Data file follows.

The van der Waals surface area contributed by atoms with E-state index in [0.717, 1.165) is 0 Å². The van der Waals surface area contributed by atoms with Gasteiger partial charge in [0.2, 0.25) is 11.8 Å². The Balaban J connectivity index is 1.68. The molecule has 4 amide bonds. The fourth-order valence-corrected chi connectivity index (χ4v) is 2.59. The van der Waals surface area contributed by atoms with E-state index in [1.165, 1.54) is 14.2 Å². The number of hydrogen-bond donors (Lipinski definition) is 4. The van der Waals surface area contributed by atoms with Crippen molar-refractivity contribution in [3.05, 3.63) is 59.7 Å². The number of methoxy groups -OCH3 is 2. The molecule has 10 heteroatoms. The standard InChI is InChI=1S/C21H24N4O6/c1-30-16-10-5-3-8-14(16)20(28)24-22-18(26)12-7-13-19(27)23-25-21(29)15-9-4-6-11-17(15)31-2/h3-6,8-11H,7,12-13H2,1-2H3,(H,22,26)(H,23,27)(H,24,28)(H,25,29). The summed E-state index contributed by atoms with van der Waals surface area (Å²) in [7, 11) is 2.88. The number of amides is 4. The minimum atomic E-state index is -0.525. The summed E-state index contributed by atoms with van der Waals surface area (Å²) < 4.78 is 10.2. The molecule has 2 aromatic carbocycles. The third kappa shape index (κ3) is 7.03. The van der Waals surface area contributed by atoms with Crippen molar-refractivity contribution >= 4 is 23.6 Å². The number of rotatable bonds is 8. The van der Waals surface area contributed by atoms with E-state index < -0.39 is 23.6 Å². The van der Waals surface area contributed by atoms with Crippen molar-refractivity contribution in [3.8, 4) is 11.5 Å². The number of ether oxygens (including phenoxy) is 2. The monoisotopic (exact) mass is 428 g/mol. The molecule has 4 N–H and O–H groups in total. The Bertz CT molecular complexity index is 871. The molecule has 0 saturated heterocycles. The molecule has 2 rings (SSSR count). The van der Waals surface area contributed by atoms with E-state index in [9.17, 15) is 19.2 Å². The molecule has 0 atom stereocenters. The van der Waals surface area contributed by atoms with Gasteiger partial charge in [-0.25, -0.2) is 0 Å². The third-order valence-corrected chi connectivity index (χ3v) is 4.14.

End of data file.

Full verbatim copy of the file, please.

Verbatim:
The van der Waals surface area contributed by atoms with E-state index in [0.717, 1.165) is 0 Å². The van der Waals surface area contributed by atoms with Gasteiger partial charge in [0.2, 0.25) is 11.8 Å². The Balaban J connectivity index is 1.68. The molecule has 4 amide bonds. The fourth-order valence-corrected chi connectivity index (χ4v) is 2.59. The van der Waals surface area contributed by atoms with E-state index in [1.165, 1.54) is 14.2 Å². The number of hydrogen-bond donors (Lipinski definition) is 4. The van der Waals surface area contributed by atoms with Crippen molar-refractivity contribution in [3.05, 3.63) is 59.7 Å². The number of methoxy groups -OCH3 is 2. The molecule has 10 heteroatoms. The standard InChI is InChI=1S/C21H24N4O6/c1-30-16-10-5-3-8-14(16)20(28)24-22-18(26)12-7-13-19(27)23-25-21(29)15-9-4-6-11-17(15)31-2/h3-6,8-11H,7,12-13H2,1-2H3,(H,22,26)(H,23,27)(H,24,28)(H,25,29). The summed E-state index contributed by atoms with van der Waals surface area (Å²) in [7, 11) is 2.88. The number of amides is 4. The minimum atomic E-state index is -0.525. The summed E-state index contributed by atoms with van der Waals surface area (Å²) < 4.78 is 10.2. The molecule has 2 aromatic carbocycles. The third kappa shape index (κ3) is 7.03. The van der Waals surface area contributed by atoms with Crippen molar-refractivity contribution >= 4 is 23.6 Å². The number of rotatable bonds is 8. The van der Waals surface area contributed by atoms with E-state index < -0.39 is 23.6 Å². The van der Waals surface area contributed by atoms with Crippen molar-refractivity contribution in [3.8, 4) is 11.5 Å². The number of ether oxygens (including phenoxy) is 2. The monoisotopic (exact) mass is 428 g/mol. The molecule has 4 N–H and O–H groups in total. The Bertz CT molecular complexity index is 871. The molecule has 0 saturated heterocycles. The molecule has 2 rings (SSSR count). The van der Waals surface area contributed by atoms with E-state index in [9.17, 15) is 19.2 Å². The molecule has 0 atom stereocenters. The van der Waals surface area contributed by atoms with Gasteiger partial charge in [-0.25, -0.2) is 0 Å². The third-order valence-corrected chi connectivity index (χ3v) is 4.14.